Wanna land some major commercial gigs? Then you need to know how to make products look hot as hell.
Working in commercial filmmaking can be a rewarding exercise in creativity, in that you get to try new, innovative tricks out on one of many (hopefully) jobs that you're hired on to do.
However, before you go out and try some bold cinematographic feats like some kind of filmmaking acrobat, you're going to need to know some basics...like, say, lighting a beer bottle.
In this video, Aputure's Valentina Vee chats with cinematographer and ShareGrid co-founder Brent Barbano about how to light products to not only make them look amazing but you as well to potential clients. Check it out below.
Commercial work can be tricky for several reasons, but perhaps the biggest challenge you're going to face is meeting the needs and tastes of each of your clients individually.
As Barbano says in the video, every product and campaign is different and you're the one tasked with finding a way to synthesize it all into a package that gets the final okay.
How? Well, to put it simply, make those products look really, really, really good.
The avenues you can take to do that are virtually endless, so it's important to understand the key concepts that will help you nail your next commercial gig.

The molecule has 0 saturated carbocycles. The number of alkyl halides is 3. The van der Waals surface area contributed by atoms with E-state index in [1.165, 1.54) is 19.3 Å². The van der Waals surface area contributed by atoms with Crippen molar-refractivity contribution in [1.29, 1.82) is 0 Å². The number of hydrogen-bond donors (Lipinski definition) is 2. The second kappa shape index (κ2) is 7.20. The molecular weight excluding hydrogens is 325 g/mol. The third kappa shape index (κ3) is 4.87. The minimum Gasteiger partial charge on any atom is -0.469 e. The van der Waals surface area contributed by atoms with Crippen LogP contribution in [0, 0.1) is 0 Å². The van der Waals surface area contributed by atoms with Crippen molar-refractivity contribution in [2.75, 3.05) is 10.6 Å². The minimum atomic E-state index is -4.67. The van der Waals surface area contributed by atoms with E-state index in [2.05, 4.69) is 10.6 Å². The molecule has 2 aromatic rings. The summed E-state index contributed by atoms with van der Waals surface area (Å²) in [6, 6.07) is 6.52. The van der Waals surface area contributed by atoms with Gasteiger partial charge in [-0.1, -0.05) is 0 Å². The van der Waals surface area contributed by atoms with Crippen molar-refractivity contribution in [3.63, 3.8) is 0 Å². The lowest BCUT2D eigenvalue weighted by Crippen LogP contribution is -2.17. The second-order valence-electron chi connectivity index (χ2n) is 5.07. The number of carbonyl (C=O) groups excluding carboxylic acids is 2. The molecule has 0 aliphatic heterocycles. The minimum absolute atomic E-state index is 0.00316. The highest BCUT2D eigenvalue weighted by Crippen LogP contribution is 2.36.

Barbano demonstrates how he would approach shooting a beer commercial, and he pays close attention to several things, like using complementary colors and including subtle design elements to make products pop.
But it's also about being resourceful and imaginative in your problem-solving.
For example, in order to make that beer bottle glow like it was filled by the nectar of the gods, Barbano cuts out a bottle-shaped piece of diffusion material, sticks it to the back, and lights it from behind. Boom! Shining amber beacon of flavor and deliciousness.
Another great trick Barbano uses to make this product look as sexy as possible is mix water and glycerin to create condensation beads on the bottle. The glycerine helps keep those droplets plump and in place.
What are some other things you think newcomers should know about shooting and lighting commercials?